In part 1, we took a look at the causes of the current tug-of-war between forces that will fight over lower and higher interest rates in the coming days of our American economy.
To recap, here's our problem: Americans spend much, much more than they probably should and rely heavily on debt to fund their purchases. A huge amount of this debt is funded by foreign investors who enjoy the relative stability of American markets. As a result, we have an enormous account deficit -- nearly $800 billion per year.
With this massive account deficit comes a weakening dollar. With a weakening dollar, foreign investors will begin to demand higher interest rates to make their investment in the American economy worth their while. Sounds easy enough! But we have that pesky problem of our current real estate and credit disruptions that could place our economy in a tailspin and, hence, require lower interest rates to bail us out. Who is going to win this battle?
In this Fool's mind, it certainly isn't the American consumer. We won't stop our spend-happy ways any time soon, and foreigners will happily look elsewhere to put their money. Here's why.
Don't kid yourself. U.S consumers will go out kicking and screaming before they agree to slash consumption of foreign goods by $800 billion per year; not to mention doing so might self-destruct the economy in the first place. We can rule that option out: Americans won't retreat from their debt-laden spending habits. But can we count on foreign investors to keep the party rolling? Don't count on that, either.
For decades, there haven't been many attractive foreign currencies for foreign investors to place their massive stockpiles in -- the U.S dollar still remains a default choice. But times are certainly changing. With the massive increase in globalization in the past decade, the United States has surrendered part of its economic moat to once economically non-threatening countries like China and India. The longer this trend continues, the less the dollar will serve as the currency of choice for global investors.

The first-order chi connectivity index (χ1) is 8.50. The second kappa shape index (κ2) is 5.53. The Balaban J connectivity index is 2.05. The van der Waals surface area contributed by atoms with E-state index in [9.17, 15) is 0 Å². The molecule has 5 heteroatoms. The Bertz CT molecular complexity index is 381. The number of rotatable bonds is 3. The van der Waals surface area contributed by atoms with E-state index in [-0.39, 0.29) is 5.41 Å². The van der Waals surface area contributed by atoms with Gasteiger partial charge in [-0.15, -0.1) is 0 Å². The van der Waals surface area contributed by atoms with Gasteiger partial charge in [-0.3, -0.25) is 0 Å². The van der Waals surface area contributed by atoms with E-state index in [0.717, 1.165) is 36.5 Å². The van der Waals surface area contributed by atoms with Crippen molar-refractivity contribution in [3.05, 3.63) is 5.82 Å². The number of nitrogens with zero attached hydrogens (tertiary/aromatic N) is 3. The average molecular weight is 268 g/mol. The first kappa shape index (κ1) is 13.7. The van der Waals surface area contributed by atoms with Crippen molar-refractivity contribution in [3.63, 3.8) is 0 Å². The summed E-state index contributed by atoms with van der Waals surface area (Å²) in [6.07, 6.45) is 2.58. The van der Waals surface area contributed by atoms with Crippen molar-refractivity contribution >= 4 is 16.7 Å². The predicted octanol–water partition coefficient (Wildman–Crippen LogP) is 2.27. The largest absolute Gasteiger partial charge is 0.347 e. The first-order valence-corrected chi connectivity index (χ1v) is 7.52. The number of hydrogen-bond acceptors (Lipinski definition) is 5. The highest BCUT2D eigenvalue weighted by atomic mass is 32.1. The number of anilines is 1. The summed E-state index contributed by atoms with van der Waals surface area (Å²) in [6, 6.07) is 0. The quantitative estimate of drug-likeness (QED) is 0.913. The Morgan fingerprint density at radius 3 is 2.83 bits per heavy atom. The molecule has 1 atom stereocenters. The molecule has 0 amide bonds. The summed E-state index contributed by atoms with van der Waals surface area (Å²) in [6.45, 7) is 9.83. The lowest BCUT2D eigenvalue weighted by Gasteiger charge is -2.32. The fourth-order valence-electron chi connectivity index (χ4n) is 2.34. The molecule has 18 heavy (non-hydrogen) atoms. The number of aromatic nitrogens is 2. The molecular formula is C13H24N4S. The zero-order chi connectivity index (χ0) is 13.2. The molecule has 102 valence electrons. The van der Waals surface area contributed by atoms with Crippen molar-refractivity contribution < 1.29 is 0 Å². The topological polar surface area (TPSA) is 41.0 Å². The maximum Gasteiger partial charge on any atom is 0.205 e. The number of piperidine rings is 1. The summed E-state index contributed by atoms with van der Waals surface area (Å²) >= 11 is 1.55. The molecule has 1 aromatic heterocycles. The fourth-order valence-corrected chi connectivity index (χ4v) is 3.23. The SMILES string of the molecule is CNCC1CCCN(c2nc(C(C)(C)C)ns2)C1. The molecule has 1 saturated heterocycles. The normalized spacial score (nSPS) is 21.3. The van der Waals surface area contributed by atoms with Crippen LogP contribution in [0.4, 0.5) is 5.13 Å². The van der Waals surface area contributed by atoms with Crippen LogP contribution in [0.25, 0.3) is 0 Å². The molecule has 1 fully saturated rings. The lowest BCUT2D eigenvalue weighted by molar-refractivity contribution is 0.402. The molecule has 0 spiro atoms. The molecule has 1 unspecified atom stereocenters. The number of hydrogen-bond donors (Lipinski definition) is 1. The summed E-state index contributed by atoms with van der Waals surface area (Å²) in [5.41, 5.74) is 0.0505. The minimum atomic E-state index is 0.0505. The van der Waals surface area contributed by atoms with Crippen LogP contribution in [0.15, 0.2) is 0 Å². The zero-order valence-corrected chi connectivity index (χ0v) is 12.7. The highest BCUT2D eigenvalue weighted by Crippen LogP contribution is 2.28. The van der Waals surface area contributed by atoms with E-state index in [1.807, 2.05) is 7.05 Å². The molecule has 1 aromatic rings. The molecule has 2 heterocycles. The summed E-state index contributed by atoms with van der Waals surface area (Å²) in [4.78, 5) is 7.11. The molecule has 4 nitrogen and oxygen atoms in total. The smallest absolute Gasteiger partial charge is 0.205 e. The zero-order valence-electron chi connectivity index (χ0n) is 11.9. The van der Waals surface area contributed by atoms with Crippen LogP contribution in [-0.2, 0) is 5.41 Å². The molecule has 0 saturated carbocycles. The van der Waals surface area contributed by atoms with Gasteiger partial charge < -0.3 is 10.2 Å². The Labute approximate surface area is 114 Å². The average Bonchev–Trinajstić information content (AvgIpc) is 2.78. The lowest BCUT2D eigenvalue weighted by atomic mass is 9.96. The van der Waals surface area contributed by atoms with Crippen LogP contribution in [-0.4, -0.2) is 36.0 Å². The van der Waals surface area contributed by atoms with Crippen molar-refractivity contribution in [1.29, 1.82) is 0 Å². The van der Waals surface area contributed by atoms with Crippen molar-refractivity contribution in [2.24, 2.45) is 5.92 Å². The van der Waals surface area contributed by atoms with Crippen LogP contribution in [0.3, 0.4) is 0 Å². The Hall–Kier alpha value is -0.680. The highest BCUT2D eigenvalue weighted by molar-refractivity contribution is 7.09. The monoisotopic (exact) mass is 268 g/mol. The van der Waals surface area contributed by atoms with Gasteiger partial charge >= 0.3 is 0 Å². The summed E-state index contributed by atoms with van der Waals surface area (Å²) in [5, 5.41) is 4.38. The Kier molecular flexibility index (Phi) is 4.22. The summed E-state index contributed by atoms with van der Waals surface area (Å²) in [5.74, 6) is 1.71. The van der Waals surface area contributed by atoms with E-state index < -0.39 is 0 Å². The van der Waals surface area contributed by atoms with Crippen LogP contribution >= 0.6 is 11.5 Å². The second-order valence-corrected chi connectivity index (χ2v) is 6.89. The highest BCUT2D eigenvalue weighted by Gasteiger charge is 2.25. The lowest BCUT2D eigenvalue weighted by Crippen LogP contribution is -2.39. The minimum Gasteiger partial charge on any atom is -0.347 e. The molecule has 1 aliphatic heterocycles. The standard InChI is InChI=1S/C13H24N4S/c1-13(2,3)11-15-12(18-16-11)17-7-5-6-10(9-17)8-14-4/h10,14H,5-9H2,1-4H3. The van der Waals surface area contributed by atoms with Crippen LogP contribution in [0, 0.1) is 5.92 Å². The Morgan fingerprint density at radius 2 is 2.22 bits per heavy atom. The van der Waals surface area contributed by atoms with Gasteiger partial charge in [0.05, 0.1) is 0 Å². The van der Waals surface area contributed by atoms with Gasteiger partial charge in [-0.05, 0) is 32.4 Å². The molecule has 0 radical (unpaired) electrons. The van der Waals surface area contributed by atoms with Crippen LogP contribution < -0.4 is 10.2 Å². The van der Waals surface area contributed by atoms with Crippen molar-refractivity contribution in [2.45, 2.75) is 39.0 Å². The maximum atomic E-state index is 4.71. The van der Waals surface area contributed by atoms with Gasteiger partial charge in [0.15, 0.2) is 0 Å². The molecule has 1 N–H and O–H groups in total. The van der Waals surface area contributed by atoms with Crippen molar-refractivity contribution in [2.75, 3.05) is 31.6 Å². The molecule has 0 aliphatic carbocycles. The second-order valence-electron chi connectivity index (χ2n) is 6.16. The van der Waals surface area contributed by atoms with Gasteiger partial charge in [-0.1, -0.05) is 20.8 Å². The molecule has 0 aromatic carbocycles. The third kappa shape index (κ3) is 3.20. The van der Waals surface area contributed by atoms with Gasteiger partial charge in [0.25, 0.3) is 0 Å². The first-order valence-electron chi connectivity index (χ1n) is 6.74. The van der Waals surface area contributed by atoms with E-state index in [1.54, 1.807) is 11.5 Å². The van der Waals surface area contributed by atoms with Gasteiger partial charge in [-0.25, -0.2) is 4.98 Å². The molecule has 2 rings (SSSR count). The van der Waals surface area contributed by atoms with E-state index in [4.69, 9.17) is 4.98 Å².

The more and more the dollar continues to plunge -- and with little in sight to show an end to its slide -- other currencies such as the Japanese yen, the Chinese yuan, and the euro are becoming increasingly attractive in lieu of the greenback. With interest rates being slashed in an attempt to prop up the sickness in the housing market, the dollar's dive should stay firmly on track for a while to come.
It's a scary scenario: a U.S. economy staring a recession square in the face, credit markets all but frozen in place, real estate across the country sitting on a foreclosure time bomb, and a need for higher interest rates just to keep the foreign investors interested could spell trouble for this nation on a level we've never seen before. What's a Fool to do?
Before you begin constructing a fallout shelter in your backyard, you should know there are a few things you can do to prepare yourself for economic headwinds down the road. Some of the most basic investment principles you should already be following will become increasingly important should interest rates begin to rise in the future.
Avoid businesses that can't open their doors without debt
We've already seen some serious damage done to companies that even dabbled in credit markets in the past few years. Banking giants such as Citigroup
Instead, pay special attention to companies such as Microsoft
Give yourself a cushion
With interest rates in a precarious position and the economic future of the U.S in shaky hands, it's increasingly important that you don't fall into any interest rate holes. The solution to this problem sounds as easy as it comes, but seems to elude many:
- Stay out of debt.
- Save your money.
Both of these tasks require little more than some basic knowledge and a healthy dose of perseverance. The Motley Fool provides a highly recommended 60-second guide to getting out of debt, as well as some money-saving tips even the most frugal of us should catch up on.
I will survive
Betting against the United States economy long term hasn't ever panned out well for anyone, and it certainly may continue that way for some time. While the sky won't be falling to the ground anytime soon, as an investor, it's important to be cognizant of the big-scale issues our nation is facing and how they can have an effect on your money. Develop a sound game plan, stay disciplined, and be prepared for whatever gets thrown at you down the road. In these crazy days, it's the surest path to financial success.
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Fool contributor Morgan Housel doesn't own shares in any of the companies mentioned in this article. He appreciates your questions, comments, and complaints. Microsoft is an Inside Value recommendation, and Washington Mutual is an Income Investor recommendation. The Fool's disclosure policy can take on any economic curveball thrown its way.